Death and legacy
Ball died at Faulkland, near Wilmington, and is buried in the St. James Episcopal Church Cemetery near Stanton, Delaware.
Elections are held the first Tuesday after November 1. The State Treasurer takes office the third Tuesday of January and had a two-year term. U.S. Representatives took office March 4 and also have a two-year term.
Before 1913 the General Assembly chose the U.S. Senators, who also took office March 4, but for a six-year term. In this first case he was completing the existing term, the vacancy caused by the failure of the General Assembly to make a selection for four years. After 1913 the U.S. Senators were popularly elected.
|Office||Type||Location||Began office||Ended office||notes|
|State Treasurer||Executive||Dover||January 17, 1899||January 15, 1901|
|U.S. Representative||Legislature||Washington||March 4, 1901||March 3, 1903|
|U.S. Senator||Legislature||Washington||March 2, 1903||March 3, 1905|
|U.S. Senator||Legislative||Washington||March 4, 1919||March 3, 1925|
|United States Congressional service|
|1901–1903||57th||U.S. House||Republican||William McKinley
|1903–1905||58th||U.S. Senate||Republican||Theodore Roosevelt||class 1|
|1919–1921||66th||U.S. Senate||Republican||Woodrow Wilson||class 2|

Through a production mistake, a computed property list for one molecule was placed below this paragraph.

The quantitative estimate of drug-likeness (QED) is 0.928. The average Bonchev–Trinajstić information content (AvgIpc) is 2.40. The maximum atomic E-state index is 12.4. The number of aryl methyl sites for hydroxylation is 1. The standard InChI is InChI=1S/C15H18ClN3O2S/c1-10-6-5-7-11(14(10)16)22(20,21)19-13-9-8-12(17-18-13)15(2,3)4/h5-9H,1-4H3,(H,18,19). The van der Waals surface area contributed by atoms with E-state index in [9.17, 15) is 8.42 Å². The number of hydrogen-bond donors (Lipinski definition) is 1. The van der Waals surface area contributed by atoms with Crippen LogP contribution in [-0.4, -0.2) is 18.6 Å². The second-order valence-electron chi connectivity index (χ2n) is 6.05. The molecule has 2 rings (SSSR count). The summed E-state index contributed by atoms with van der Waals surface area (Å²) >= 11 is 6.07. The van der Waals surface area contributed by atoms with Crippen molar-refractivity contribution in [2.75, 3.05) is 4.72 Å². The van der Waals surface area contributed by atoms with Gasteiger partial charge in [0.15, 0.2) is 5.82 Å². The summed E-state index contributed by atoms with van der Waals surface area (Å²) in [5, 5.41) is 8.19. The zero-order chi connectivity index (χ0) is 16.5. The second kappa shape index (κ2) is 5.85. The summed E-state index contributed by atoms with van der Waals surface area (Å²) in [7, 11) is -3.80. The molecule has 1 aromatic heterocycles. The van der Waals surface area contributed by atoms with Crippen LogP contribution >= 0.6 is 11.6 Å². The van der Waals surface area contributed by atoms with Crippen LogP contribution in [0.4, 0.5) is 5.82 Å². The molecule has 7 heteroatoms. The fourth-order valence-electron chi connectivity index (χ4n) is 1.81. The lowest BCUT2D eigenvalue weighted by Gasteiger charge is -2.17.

|1921–1923||67th||U.S. Senate||Republican||Warren G. Harding
|1923–1925||68th||U.S. Senate||Republican||Calvin Coolidge||class 2|
|1898||State Treasurer||L. Heisler Ball||Republican||Democratic|
|1900||U.S. Representative||L. Heisler Ball||Republican||22,353||53%||Alexander M. Daly||Democratic||19,157||46%|
|1918||U.S. Senator||L. Heisler Ball||Republican||21,519||51%||Willard Saulsbury, Jr.||Democratic||20,113||48%|
- This seat had been vacant since March 4, 1899
- This seat was vacant until June 13, 1906.
- "Penn and the U.S. Congress Roster of Alumni, Faculty and Trustees 1774 to the present". University of Pennsylvania. Retrieved 27 November 2011.
- "Shoot At Senator Active In Rent Bill" (PDF). The New York Times (New York). August 19, 1921. p. 2. Retrieved 19 November 2009.
- Carter, Richard B. (2001). Clearing New Ground, The Life of John G. Townsend, Jr. Wilmington, Delaware: The Delaware Heritage Press. ISBN 0-924117-20-6.
- Munroe, John A. (1993). History of Delaware. Newark, Delaware: University of Delaware Press. ISBN 0-87413-493-5.
- Biographical Directory of the United States Congress; photograph courtesy of the Library of Congress.
- Biographical Directory of the United States Congress
- Delaware’s Members of Congress
- Find a Grave
- The Political Graveyard
- Suffrage Battle in Delaware
|United States Senate|
Willard Saulsbury, Jr.
|U.S. Senator (Class 2) from Delaware
Served alongside: Josiah O. Wolcott, T. Coleman du Pont, Thomas F. Bayard, Jr.
T. Coleman du Pont
|U.S. Senator (Class 1) from Delaware
Served alongside: J. Frank Allee
Henry A. du Pont